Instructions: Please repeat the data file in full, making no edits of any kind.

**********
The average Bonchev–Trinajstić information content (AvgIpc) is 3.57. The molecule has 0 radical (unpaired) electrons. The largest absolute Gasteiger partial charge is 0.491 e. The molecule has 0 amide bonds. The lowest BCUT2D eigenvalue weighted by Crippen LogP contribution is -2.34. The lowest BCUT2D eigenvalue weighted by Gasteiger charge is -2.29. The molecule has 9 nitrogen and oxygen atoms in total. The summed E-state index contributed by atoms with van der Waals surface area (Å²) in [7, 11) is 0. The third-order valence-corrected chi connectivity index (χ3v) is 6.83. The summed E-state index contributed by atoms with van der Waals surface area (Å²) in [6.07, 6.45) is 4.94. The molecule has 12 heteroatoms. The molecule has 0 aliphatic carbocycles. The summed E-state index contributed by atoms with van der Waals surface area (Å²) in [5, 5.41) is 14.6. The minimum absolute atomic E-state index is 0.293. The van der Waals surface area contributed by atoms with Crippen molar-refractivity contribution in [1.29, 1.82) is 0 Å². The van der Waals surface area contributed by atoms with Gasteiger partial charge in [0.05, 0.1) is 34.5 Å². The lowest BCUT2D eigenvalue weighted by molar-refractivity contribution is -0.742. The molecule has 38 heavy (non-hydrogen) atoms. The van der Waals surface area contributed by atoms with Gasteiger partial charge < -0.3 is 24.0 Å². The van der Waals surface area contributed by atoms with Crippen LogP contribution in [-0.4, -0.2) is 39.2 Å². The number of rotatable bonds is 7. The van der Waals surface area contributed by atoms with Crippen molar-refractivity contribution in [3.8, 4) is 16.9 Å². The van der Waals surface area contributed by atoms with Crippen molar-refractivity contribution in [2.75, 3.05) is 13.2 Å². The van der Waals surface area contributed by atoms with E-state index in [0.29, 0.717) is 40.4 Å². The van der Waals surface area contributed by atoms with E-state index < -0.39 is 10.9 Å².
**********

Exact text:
The average Bonchev–Trinajstić information content (AvgIpc) is 3.57. The molecule has 0 radical (unpaired) electrons. The largest absolute Gasteiger partial charge is 0.491 e. The molecule has 0 amide bonds. The lowest BCUT2D eigenvalue weighted by Crippen LogP contribution is -2.34. The lowest BCUT2D eigenvalue weighted by Gasteiger charge is -2.29. The molecule has 9 nitrogen and oxygen atoms in total. The summed E-state index contributed by atoms with van der Waals surface area (Å²) in [7, 11) is 0. The third-order valence-corrected chi connectivity index (χ3v) is 6.83. The summed E-state index contributed by atoms with van der Waals surface area (Å²) in [6.07, 6.45) is 4.94. The molecule has 12 heteroatoms. The molecule has 0 aliphatic carbocycles. The summed E-state index contributed by atoms with van der Waals surface area (Å²) in [5, 5.41) is 14.6. The minimum absolute atomic E-state index is 0.293. The van der Waals surface area contributed by atoms with Crippen molar-refractivity contribution in [1.29, 1.82) is 0 Å². The van der Waals surface area contributed by atoms with Gasteiger partial charge in [0.05, 0.1) is 34.5 Å². The lowest BCUT2D eigenvalue weighted by molar-refractivity contribution is -0.742. The molecule has 38 heavy (non-hydrogen) atoms. The van der Waals surface area contributed by atoms with Gasteiger partial charge < -0.3 is 24.0 Å². The van der Waals surface area contributed by atoms with Crippen LogP contribution in [-0.4, -0.2) is 39.2 Å². The number of rotatable bonds is 7. The van der Waals surface area contributed by atoms with Crippen molar-refractivity contribution in [3.8, 4) is 16.9 Å². The van der Waals surface area contributed by atoms with Crippen molar-refractivity contribution in [2.75, 3.05) is 13.2 Å². The van der Waals surface area contributed by atoms with E-state index in [0.29, 0.717) is 40.4 Å². The van der Waals surface area contributed by atoms with E-state index < -0.39 is 10.9 Å².